Sit, squat or lean, a question that’s plagued humans for centuries — not really — but maybe it should have. While it’s no secret we all poop, it’s really not something most of us care to discuss, except with our doctor. Yet, history and research tells us there may be a better way to poop, and knowing which method is best, could mean less straining and even avoiding certain pressure diseases.
Straining to poop
Did you know that the modern toilet might be to blame for a number of serious ailments? Constipation, something we all suffer from time to time, could be the result of eliminating our bowels while sitting on the common toilet seat, suggests research published in the U.S. National Library of Medicine titled, “Primary Constipation: An Underlying Mechanism.”
Even with frequent bowel movements, many people have difficulty emptying their bowels, which may be caused by the recto-anal angle and its relationship with the sitting posture. We all have a kink at the end of our rectum, a 90-degree angle that stops us from pooping ourselves whenever we have the urge to go. However, the angle only slightly straightens when we are sitting on the toilet, leaving us straining to eliminate our bowels.
Bowel movements should be effortless, but they’re not. Essentially, the only natural posture for pooping is squatting, which aligns the recto-anal angle, providing smooth bowel elimination and preventing straining. Habitual excess straining can lead to pressure diseases such as diverticulitis, hemorrhoids, hiatal hernia and varicose veins. So, if sitting isn’t the best method for pooping, should we lean or squat? Well, first we need to find out what got us here.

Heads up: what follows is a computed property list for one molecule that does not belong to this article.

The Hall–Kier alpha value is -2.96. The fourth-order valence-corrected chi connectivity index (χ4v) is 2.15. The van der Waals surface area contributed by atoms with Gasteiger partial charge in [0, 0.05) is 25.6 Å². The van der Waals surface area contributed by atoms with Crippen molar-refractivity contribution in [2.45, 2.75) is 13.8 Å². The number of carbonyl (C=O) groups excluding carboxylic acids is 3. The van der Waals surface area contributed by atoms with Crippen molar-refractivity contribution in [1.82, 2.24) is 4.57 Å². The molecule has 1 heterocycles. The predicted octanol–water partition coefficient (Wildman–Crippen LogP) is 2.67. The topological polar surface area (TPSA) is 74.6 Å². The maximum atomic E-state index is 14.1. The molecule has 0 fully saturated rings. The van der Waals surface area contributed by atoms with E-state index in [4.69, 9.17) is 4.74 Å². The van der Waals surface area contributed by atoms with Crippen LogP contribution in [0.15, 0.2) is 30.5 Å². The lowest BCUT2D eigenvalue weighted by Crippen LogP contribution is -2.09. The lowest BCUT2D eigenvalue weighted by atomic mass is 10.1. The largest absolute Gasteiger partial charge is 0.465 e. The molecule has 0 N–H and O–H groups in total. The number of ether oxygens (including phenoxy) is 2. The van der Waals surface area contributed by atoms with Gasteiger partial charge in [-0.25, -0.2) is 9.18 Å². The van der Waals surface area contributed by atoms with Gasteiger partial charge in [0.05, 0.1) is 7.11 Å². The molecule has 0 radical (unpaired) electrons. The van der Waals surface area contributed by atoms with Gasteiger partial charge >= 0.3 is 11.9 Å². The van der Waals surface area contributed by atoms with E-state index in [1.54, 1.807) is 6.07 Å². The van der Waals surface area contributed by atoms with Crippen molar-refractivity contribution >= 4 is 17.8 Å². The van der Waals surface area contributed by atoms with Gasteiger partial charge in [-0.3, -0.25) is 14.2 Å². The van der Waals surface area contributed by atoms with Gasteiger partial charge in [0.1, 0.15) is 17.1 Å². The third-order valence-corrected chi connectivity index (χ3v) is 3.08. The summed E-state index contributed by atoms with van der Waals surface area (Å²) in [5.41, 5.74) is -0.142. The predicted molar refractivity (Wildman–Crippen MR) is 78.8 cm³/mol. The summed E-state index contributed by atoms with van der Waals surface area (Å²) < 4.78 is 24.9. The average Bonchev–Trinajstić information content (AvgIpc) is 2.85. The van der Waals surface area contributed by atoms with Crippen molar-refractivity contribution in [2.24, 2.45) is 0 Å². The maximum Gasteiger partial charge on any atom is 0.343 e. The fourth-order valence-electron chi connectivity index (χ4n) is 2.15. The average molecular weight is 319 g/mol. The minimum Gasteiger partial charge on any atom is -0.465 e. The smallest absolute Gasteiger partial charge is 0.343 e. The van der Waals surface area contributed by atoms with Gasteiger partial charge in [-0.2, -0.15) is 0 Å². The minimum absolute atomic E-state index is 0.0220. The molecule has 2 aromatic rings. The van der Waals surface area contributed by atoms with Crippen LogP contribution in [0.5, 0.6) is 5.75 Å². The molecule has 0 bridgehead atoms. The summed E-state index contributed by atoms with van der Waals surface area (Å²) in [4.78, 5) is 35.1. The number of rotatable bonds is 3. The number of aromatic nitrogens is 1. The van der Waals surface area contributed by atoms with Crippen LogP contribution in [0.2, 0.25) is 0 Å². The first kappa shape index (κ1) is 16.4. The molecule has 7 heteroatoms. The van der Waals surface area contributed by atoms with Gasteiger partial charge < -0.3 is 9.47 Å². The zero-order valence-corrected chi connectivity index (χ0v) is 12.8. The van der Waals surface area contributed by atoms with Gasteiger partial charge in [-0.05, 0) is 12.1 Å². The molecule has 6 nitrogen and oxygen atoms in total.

The porcelain throne
To understand the difference between sitting, squatting and leaning during elimination, we must first understand how the modern-day toilet came to be — and why it might not have been such a great invention for human physiology.
Did you know that originally the sitting toilet was only used for royalty and the disabled? However, after the development of indoor plumbing in the 1800s, the water closet, with its throne-like seating, was adapted to fit the average household to give us ordinary folk the luxury of pooping with dignity, just like the kings and queens. Prior to that, our ancestors were squatting to relieve themselves, just as they had done since the dawn of time.
Using potty stools
Here’s the problem, while Western society has adapted to modern toilets, our bodies haven’t, because ultimately our bodies were made to squat. The sitting position makes pooping difficult and incomplete, forcing us to strain. Yet, if Queen Victoria was pooping that way, no one was going to argue. So, it was accepted begrudgingly, as indicated by the popularity of the “squatting stool” sold in the famous department store, Harrods of London. Although somewhat crude, the squatting stool was an attempt to elevate the feet and imitate squatting. Does this mean you should run out and buy a squatting stool? No.